The effects of cooling techniques on the quantity of residual austenite during the forging of steel
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The stability of supercooled austenite in the investigated types of steel differs during accelerated cycles of temperature increase and annealing. 35KhNM steel was found to have the most stable residual austenite whereas that of 5KhV2S steel was least stable.
Accelerated annealing with a cycle of temperature increase and decrease accompanies by supercooling to 220°C produces a more complete decomposition of supercooled austenite. The most complete decomposition of supercooled austenite is brought about by applying two cycles of temperature increase and decrease even when the holding time is of short duration. A single cycle of temperature increase and decrease with a prolonged holding time of 650°C enhances the stability of supercooled austenite (by stabilizing it).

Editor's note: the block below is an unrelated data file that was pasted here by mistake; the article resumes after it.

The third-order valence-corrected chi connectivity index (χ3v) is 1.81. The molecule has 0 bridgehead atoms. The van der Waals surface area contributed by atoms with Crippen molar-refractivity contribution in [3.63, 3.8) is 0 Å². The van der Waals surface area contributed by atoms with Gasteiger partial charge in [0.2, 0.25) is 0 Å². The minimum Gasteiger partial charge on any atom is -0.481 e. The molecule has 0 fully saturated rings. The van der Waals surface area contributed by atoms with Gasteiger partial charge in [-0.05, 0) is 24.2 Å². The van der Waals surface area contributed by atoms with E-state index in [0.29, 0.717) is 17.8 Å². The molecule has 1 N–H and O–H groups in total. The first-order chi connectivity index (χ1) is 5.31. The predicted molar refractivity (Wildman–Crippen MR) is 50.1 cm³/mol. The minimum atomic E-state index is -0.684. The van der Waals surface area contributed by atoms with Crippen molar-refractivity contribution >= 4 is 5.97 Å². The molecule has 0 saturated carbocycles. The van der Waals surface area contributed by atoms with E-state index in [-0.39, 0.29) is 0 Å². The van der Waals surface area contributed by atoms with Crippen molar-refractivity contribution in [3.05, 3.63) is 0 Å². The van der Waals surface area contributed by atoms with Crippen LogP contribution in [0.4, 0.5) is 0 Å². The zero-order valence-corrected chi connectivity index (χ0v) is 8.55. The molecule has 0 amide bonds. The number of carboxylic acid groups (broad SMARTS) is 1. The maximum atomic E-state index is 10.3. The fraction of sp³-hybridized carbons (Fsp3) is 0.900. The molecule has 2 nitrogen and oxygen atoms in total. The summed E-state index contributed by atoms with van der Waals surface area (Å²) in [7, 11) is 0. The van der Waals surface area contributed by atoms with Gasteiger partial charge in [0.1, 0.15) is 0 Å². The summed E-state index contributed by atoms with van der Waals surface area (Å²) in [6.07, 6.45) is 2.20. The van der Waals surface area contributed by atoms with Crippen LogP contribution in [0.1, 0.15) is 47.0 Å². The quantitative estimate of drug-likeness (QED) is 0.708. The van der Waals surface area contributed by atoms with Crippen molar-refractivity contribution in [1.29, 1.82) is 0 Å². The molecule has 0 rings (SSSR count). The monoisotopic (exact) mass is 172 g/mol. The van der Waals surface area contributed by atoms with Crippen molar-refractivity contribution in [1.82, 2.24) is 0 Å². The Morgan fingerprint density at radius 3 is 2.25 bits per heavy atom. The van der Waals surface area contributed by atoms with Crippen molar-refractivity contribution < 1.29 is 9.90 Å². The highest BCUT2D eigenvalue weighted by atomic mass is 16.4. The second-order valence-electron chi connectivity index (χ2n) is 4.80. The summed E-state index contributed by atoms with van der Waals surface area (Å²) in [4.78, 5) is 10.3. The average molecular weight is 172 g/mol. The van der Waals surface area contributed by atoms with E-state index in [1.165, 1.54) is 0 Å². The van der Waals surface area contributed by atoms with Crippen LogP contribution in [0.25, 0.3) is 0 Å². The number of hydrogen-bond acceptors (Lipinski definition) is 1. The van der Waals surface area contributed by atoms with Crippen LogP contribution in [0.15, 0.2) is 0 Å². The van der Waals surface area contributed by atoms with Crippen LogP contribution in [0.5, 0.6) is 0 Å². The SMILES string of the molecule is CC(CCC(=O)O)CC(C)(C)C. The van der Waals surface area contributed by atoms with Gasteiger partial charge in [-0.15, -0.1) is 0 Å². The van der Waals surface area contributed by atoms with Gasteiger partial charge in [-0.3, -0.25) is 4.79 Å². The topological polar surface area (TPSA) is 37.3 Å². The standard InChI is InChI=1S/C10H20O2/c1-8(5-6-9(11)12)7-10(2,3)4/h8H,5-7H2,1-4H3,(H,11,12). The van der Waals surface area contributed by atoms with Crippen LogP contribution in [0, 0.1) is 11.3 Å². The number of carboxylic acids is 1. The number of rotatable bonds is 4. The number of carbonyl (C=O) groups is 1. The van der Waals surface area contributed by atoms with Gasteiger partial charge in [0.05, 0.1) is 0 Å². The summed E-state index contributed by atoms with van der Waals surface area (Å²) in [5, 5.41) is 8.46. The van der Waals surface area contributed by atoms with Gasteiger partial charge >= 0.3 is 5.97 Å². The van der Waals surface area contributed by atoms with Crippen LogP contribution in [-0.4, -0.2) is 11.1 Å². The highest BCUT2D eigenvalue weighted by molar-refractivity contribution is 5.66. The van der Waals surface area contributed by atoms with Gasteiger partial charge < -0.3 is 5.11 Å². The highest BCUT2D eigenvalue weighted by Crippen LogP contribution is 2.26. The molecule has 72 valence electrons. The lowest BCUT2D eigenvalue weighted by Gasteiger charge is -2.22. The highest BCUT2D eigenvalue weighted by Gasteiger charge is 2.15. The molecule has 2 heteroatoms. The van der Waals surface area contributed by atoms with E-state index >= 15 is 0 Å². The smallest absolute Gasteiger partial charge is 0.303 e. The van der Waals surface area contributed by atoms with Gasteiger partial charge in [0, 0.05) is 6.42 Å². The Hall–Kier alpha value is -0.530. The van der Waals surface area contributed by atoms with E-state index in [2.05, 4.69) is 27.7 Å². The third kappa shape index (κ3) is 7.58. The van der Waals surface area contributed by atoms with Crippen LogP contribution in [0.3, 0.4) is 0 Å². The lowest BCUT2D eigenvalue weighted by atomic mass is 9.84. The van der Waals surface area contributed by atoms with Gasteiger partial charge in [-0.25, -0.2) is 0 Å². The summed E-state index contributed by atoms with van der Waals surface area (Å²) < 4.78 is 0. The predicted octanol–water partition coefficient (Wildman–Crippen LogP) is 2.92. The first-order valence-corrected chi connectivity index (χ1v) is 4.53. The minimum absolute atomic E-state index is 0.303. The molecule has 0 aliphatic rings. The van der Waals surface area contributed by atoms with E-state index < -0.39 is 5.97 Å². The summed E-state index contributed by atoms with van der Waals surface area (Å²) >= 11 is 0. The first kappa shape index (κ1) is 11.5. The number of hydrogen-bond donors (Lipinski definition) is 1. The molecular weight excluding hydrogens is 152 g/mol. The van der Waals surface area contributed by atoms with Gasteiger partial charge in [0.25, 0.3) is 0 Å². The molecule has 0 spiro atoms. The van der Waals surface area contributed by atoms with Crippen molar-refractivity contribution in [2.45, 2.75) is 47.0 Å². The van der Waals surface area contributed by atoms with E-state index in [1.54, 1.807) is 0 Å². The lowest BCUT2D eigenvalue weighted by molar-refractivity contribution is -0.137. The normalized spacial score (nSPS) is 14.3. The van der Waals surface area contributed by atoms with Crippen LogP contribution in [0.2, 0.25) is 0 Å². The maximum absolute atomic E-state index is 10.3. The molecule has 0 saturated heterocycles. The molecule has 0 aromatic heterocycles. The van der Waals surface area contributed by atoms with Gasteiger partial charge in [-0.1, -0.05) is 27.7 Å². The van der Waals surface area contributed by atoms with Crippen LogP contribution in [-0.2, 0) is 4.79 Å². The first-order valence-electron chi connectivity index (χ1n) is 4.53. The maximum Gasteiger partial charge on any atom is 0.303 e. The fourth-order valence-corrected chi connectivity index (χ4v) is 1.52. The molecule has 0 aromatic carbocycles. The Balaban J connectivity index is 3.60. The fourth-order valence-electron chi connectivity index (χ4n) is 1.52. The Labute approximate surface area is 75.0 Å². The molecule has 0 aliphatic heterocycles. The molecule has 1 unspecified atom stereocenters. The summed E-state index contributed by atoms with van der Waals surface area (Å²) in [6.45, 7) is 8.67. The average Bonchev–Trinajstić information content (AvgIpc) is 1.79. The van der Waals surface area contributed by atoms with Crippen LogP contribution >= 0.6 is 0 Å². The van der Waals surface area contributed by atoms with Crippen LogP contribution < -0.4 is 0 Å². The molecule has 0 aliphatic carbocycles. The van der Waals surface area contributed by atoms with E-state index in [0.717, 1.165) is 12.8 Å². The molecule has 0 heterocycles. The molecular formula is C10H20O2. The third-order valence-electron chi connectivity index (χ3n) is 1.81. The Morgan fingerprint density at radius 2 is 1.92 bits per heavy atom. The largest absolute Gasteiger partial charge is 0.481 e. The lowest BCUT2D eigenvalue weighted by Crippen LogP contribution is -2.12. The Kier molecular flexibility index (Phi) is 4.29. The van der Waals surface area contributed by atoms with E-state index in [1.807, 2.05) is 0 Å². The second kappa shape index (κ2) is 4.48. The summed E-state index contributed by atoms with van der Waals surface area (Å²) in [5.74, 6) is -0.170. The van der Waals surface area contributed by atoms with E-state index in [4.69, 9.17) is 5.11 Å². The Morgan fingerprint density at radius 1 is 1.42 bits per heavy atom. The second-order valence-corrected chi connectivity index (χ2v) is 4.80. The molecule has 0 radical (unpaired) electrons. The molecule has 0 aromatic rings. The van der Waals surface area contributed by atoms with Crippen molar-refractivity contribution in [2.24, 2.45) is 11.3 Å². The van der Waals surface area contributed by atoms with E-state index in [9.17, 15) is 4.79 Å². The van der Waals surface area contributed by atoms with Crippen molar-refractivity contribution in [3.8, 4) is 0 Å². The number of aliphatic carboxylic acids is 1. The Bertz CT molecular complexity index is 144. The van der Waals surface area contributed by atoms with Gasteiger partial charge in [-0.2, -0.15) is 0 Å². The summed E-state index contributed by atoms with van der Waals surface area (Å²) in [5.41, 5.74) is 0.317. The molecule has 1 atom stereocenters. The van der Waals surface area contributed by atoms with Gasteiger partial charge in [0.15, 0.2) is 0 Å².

The selected standard piece is of major importance for the accuracy of the determination of residual austenite. Evidently, a most reliable control piece is obtained by subjecting the specimen to additional tempering.
Extended holding periods (dozens of hours) at 200° to 300° and 640° to 660°C as commonly used in annealing forgings by temperature increase-decrease cycles are unjustified in that they adversely affect quality in that the stability of residual austenite is thereby increased.
KeywordsAustenite Temperature Increase Short Duration Single Cycle Complete Decomposition
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